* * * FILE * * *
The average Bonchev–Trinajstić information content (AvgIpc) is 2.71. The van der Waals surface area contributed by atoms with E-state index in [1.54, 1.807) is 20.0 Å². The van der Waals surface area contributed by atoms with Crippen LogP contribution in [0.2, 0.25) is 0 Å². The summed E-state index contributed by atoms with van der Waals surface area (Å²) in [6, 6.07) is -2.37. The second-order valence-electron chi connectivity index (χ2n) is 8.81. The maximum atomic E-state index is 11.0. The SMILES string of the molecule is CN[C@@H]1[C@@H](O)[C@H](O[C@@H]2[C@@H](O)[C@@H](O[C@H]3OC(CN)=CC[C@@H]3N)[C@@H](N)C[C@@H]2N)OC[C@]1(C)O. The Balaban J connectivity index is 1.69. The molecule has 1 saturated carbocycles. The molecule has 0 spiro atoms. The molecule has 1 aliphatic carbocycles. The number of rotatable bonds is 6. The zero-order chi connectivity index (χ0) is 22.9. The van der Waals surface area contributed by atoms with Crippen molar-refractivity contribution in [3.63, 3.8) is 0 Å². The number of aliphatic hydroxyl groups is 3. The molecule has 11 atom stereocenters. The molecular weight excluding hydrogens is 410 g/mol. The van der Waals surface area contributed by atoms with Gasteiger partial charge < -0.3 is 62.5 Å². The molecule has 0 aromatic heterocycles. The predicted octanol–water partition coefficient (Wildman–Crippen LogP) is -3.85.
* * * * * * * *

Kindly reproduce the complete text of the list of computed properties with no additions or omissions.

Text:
The average Bonchev–Trinajstić information content (AvgIpc) is 2.71. The van der Waals surface area contributed by atoms with E-state index in [1.54, 1.807) is 20.0 Å². The van der Waals surface area contributed by atoms with Crippen LogP contribution in [0.2, 0.25) is 0 Å². The summed E-state index contributed by atoms with van der Waals surface area (Å²) in [6, 6.07) is -2.37. The second-order valence-electron chi connectivity index (χ2n) is 8.81. The maximum atomic E-state index is 11.0. The SMILES string of the molecule is CN[C@@H]1[C@@H](O)[C@H](O[C@@H]2[C@@H](O)[C@@H](O[C@H]3OC(CN)=CC[C@@H]3N)[C@@H](N)C[C@@H]2N)OC[C@]1(C)O. The Balaban J connectivity index is 1.69. The molecule has 1 saturated carbocycles. The molecule has 0 spiro atoms. The molecule has 1 aliphatic carbocycles. The number of rotatable bonds is 6. The zero-order chi connectivity index (χ0) is 22.9. The van der Waals surface area contributed by atoms with Crippen molar-refractivity contribution in [3.63, 3.8) is 0 Å². The number of aliphatic hydroxyl groups is 3. The molecule has 11 atom stereocenters. The molecular weight excluding hydrogens is 410 g/mol. The van der Waals surface area contributed by atoms with Gasteiger partial charge < -0.3 is 62.5 Å². The molecule has 0 aromatic heterocycles. The predicted octanol–water partition coefficient (Wildman–Crippen LogP) is -3.85.